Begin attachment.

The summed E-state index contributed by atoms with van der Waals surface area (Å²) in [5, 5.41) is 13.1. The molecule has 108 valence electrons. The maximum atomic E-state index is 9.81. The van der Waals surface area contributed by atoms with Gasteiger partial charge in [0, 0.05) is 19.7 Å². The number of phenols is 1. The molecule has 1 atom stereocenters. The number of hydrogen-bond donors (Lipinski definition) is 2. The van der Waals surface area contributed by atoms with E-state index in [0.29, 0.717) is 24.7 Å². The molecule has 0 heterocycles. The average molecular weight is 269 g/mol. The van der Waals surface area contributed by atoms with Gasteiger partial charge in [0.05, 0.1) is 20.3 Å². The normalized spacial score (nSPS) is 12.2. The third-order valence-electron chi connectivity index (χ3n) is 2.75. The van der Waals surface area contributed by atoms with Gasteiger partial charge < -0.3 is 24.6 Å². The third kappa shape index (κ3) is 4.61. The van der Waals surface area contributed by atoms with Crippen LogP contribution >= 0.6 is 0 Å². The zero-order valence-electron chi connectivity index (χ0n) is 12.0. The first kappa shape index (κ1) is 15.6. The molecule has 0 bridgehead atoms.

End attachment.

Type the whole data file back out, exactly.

The summed E-state index contributed by atoms with van der Waals surface area (Å²) in [5, 5.41) is 13.1. The molecule has 108 valence electrons. The maximum atomic E-state index is 9.81. The van der Waals surface area contributed by atoms with Gasteiger partial charge in [0, 0.05) is 19.7 Å². The number of phenols is 1. The molecule has 1 atom stereocenters. The number of hydrogen-bond donors (Lipinski definition) is 2. The van der Waals surface area contributed by atoms with E-state index in [0.29, 0.717) is 24.7 Å². The molecule has 0 heterocycles. The average molecular weight is 269 g/mol. The van der Waals surface area contributed by atoms with Gasteiger partial charge in [0.05, 0.1) is 20.3 Å². The normalized spacial score (nSPS) is 12.2. The third-order valence-electron chi connectivity index (χ3n) is 2.75. The van der Waals surface area contributed by atoms with Gasteiger partial charge < -0.3 is 24.6 Å². The third kappa shape index (κ3) is 4.61. The van der Waals surface area contributed by atoms with Crippen LogP contribution >= 0.6 is 0 Å². The zero-order valence-electron chi connectivity index (χ0n) is 12.0. The first kappa shape index (κ1) is 15.6. The molecule has 0 bridgehead atoms.